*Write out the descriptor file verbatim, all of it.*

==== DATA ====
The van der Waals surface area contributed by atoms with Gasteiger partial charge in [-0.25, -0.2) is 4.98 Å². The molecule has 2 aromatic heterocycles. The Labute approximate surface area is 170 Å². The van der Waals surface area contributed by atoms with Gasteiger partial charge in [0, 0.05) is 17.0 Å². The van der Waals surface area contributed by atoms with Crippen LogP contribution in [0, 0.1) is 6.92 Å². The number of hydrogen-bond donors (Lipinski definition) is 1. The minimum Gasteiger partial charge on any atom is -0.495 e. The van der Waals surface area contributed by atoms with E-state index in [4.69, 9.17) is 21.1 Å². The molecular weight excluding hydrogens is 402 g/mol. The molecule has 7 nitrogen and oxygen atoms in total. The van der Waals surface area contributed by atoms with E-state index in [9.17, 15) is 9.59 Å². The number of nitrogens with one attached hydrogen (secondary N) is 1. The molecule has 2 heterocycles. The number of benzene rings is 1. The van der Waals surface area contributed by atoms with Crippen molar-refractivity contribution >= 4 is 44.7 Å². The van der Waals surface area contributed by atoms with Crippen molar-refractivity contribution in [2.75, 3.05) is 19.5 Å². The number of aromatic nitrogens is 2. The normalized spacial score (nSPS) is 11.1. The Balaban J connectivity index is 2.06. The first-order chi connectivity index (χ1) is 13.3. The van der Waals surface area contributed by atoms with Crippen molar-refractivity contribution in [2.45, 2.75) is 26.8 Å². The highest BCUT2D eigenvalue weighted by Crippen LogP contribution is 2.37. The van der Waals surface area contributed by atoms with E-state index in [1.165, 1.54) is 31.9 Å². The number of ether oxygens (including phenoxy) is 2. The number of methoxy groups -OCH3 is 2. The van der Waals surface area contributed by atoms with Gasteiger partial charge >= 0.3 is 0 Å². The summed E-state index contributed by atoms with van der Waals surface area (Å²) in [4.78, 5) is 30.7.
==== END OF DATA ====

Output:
The van der Waals surface area contributed by atoms with Gasteiger partial charge in [-0.25, -0.2) is 4.98 Å². The molecule has 2 aromatic heterocycles. The Labute approximate surface area is 170 Å². The van der Waals surface area contributed by atoms with Gasteiger partial charge in [0, 0.05) is 17.0 Å². The van der Waals surface area contributed by atoms with Crippen LogP contribution in [0, 0.1) is 6.92 Å². The number of hydrogen-bond donors (Lipinski definition) is 1. The minimum Gasteiger partial charge on any atom is -0.495 e. The van der Waals surface area contributed by atoms with E-state index in [4.69, 9.17) is 21.1 Å². The molecular weight excluding hydrogens is 402 g/mol. The molecule has 7 nitrogen and oxygen atoms in total. The van der Waals surface area contributed by atoms with E-state index in [9.17, 15) is 9.59 Å². The number of nitrogens with one attached hydrogen (secondary N) is 1. The molecule has 2 heterocycles. The number of benzene rings is 1. The van der Waals surface area contributed by atoms with Crippen molar-refractivity contribution >= 4 is 44.7 Å². The van der Waals surface area contributed by atoms with Crippen molar-refractivity contribution in [2.75, 3.05) is 19.5 Å². The number of aromatic nitrogens is 2. The normalized spacial score (nSPS) is 11.1. The Balaban J connectivity index is 2.06. The first-order chi connectivity index (χ1) is 13.3. The van der Waals surface area contributed by atoms with Crippen molar-refractivity contribution in [2.45, 2.75) is 26.8 Å². The highest BCUT2D eigenvalue weighted by Crippen LogP contribution is 2.37. The van der Waals surface area contributed by atoms with E-state index in [1.165, 1.54) is 31.9 Å². The number of ether oxygens (including phenoxy) is 2. The number of methoxy groups -OCH3 is 2. The van der Waals surface area contributed by atoms with Gasteiger partial charge >= 0.3 is 0 Å². The summed E-state index contributed by atoms with van der Waals surface area (Å²) in [4.78, 5) is 30.7.